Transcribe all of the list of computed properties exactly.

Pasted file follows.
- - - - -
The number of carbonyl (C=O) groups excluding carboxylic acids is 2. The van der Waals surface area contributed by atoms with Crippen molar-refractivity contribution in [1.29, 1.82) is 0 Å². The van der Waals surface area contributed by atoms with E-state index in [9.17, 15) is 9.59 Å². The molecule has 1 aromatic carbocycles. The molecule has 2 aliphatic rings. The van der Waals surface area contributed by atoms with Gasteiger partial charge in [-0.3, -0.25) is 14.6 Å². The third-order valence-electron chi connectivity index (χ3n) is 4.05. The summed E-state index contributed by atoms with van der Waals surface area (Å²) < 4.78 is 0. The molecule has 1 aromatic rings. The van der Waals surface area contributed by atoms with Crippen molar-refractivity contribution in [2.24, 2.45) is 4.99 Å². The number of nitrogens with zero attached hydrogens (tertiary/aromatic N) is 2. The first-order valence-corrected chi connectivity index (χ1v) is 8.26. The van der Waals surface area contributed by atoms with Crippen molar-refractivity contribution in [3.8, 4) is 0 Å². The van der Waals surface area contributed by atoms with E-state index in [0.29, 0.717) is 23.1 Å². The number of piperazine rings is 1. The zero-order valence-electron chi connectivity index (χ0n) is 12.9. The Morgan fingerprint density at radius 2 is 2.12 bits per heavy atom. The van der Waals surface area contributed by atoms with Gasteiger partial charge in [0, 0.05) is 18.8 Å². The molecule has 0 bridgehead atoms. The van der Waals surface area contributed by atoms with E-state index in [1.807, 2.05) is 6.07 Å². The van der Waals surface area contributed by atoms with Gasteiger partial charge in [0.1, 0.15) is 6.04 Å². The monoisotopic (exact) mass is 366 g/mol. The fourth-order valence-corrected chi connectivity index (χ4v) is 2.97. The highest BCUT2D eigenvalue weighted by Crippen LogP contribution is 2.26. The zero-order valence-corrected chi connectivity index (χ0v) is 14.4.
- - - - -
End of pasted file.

The number of carbonyl (C=O) groups excluding carboxylic acids is 2. The van der Waals surface area contributed by atoms with Crippen molar-refractivity contribution in [1.29, 1.82) is 0 Å². The van der Waals surface area contributed by atoms with E-state index in [9.17, 15) is 9.59 Å². The molecule has 1 aromatic carbocycles. The molecule has 2 aliphatic rings. The van der Waals surface area contributed by atoms with Gasteiger partial charge in [-0.3, -0.25) is 14.6 Å². The third-order valence-electron chi connectivity index (χ3n) is 4.05. The summed E-state index contributed by atoms with van der Waals surface area (Å²) < 4.78 is 0. The molecule has 1 aromatic rings. The van der Waals surface area contributed by atoms with Crippen molar-refractivity contribution in [2.24, 2.45) is 4.99 Å². The number of nitrogens with zero attached hydrogens (tertiary/aromatic N) is 2. The first-order valence-corrected chi connectivity index (χ1v) is 8.26. The van der Waals surface area contributed by atoms with Crippen molar-refractivity contribution in [3.8, 4) is 0 Å². The van der Waals surface area contributed by atoms with E-state index in [0.29, 0.717) is 23.1 Å². The number of piperazine rings is 1. The zero-order valence-electron chi connectivity index (χ0n) is 12.9. The Morgan fingerprint density at radius 2 is 2.12 bits per heavy atom. The van der Waals surface area contributed by atoms with Gasteiger partial charge in [0, 0.05) is 18.8 Å². The molecule has 0 bridgehead atoms. The van der Waals surface area contributed by atoms with E-state index in [1.807, 2.05) is 6.07 Å². The van der Waals surface area contributed by atoms with Gasteiger partial charge in [0.1, 0.15) is 6.04 Å². The monoisotopic (exact) mass is 366 g/mol. The fourth-order valence-corrected chi connectivity index (χ4v) is 2.97. The highest BCUT2D eigenvalue weighted by Crippen LogP contribution is 2.26. The zero-order valence-corrected chi connectivity index (χ0v) is 14.4.